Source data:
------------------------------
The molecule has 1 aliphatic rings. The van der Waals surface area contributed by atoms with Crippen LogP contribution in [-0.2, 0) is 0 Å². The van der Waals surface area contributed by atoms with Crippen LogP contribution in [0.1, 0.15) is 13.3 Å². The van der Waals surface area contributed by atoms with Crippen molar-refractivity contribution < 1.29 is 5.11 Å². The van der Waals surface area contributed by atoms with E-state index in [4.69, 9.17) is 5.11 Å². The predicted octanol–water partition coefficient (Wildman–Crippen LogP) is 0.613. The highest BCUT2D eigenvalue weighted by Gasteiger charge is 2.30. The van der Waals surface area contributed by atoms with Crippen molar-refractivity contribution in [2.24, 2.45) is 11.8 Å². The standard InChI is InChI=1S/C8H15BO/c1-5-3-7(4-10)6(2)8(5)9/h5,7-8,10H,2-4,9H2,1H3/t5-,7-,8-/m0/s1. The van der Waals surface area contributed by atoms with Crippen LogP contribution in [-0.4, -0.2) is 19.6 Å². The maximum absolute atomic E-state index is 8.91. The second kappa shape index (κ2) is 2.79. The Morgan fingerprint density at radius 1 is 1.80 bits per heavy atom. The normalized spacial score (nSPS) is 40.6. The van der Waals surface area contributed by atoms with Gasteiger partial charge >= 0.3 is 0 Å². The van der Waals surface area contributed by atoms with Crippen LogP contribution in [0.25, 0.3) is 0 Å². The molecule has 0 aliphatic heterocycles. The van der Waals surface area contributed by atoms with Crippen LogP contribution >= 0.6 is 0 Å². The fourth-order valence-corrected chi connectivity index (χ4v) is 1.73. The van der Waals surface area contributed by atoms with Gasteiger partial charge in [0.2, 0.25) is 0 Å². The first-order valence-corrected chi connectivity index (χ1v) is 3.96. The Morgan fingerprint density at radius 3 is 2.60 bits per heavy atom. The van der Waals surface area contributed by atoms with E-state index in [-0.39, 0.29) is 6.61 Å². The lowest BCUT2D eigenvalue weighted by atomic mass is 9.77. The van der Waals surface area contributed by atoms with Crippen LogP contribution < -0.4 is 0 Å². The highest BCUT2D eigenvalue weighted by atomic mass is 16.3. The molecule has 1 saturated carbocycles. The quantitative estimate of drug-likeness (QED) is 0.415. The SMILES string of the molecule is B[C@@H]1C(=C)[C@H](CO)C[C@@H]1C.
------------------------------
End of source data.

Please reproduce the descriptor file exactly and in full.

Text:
The molecule has 1 aliphatic rings. The van der Waals surface area contributed by atoms with Crippen LogP contribution in [-0.2, 0) is 0 Å². The van der Waals surface area contributed by atoms with Crippen LogP contribution in [0.1, 0.15) is 13.3 Å². The van der Waals surface area contributed by atoms with Crippen molar-refractivity contribution < 1.29 is 5.11 Å². The van der Waals surface area contributed by atoms with E-state index in [4.69, 9.17) is 5.11 Å². The predicted octanol–water partition coefficient (Wildman–Crippen LogP) is 0.613. The highest BCUT2D eigenvalue weighted by Gasteiger charge is 2.30. The van der Waals surface area contributed by atoms with Crippen molar-refractivity contribution in [2.24, 2.45) is 11.8 Å². The standard InChI is InChI=1S/C8H15BO/c1-5-3-7(4-10)6(2)8(5)9/h5,7-8,10H,2-4,9H2,1H3/t5-,7-,8-/m0/s1. The van der Waals surface area contributed by atoms with Crippen LogP contribution in [-0.4, -0.2) is 19.6 Å². The maximum absolute atomic E-state index is 8.91. The second kappa shape index (κ2) is 2.79. The Morgan fingerprint density at radius 1 is 1.80 bits per heavy atom. The normalized spacial score (nSPS) is 40.6. The van der Waals surface area contributed by atoms with Gasteiger partial charge >= 0.3 is 0 Å². The van der Waals surface area contributed by atoms with Crippen LogP contribution in [0.25, 0.3) is 0 Å². The molecule has 0 aliphatic heterocycles. The van der Waals surface area contributed by atoms with Crippen LogP contribution >= 0.6 is 0 Å². The fourth-order valence-corrected chi connectivity index (χ4v) is 1.73. The van der Waals surface area contributed by atoms with Gasteiger partial charge in [0.2, 0.25) is 0 Å². The first-order valence-corrected chi connectivity index (χ1v) is 3.96. The Morgan fingerprint density at radius 3 is 2.60 bits per heavy atom. The van der Waals surface area contributed by atoms with E-state index in [-0.39, 0.29) is 6.61 Å². The lowest BCUT2D eigenvalue weighted by atomic mass is 9.77. The van der Waals surface area contributed by atoms with Crippen LogP contribution < -0.4 is 0 Å². The highest BCUT2D eigenvalue weighted by atomic mass is 16.3. The molecule has 1 saturated carbocycles. The quantitative estimate of drug-likeness (QED) is 0.415. The SMILES string of the molecule is B[C@@H]1C(=C)[C@H](CO)C[C@@H]1C.